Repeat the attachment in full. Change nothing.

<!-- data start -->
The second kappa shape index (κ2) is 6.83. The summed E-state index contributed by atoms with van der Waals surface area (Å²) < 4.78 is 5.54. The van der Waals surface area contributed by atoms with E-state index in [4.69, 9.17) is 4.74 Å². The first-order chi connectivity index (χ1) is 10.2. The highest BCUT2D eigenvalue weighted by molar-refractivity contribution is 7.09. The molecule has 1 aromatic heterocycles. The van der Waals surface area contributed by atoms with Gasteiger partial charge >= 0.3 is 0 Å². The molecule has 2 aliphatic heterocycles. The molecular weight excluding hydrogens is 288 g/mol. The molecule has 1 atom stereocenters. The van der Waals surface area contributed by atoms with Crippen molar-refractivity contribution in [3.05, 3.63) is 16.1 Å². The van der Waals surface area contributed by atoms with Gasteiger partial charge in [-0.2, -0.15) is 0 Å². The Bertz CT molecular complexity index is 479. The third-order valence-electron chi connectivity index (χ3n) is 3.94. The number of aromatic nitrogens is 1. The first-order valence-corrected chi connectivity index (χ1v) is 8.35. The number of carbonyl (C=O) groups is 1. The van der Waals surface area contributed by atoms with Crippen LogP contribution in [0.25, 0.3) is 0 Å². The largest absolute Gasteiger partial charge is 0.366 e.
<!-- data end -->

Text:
The second kappa shape index (κ2) is 6.83. The summed E-state index contributed by atoms with van der Waals surface area (Å²) < 4.78 is 5.54. The van der Waals surface area contributed by atoms with E-state index in [4.69, 9.17) is 4.74 Å². The first-order chi connectivity index (χ1) is 10.2. The highest BCUT2D eigenvalue weighted by molar-refractivity contribution is 7.09. The molecule has 1 aromatic heterocycles. The van der Waals surface area contributed by atoms with Gasteiger partial charge >= 0.3 is 0 Å². The molecule has 2 aliphatic heterocycles. The molecular weight excluding hydrogens is 288 g/mol. The molecule has 1 atom stereocenters. The van der Waals surface area contributed by atoms with Crippen molar-refractivity contribution in [3.05, 3.63) is 16.1 Å². The van der Waals surface area contributed by atoms with Gasteiger partial charge in [-0.2, -0.15) is 0 Å². The Bertz CT molecular complexity index is 479. The third-order valence-electron chi connectivity index (χ3n) is 3.94. The number of aromatic nitrogens is 1. The first-order valence-corrected chi connectivity index (χ1v) is 8.35. The number of carbonyl (C=O) groups is 1. The van der Waals surface area contributed by atoms with Crippen LogP contribution in [0.25, 0.3) is 0 Å². The largest absolute Gasteiger partial charge is 0.366 e.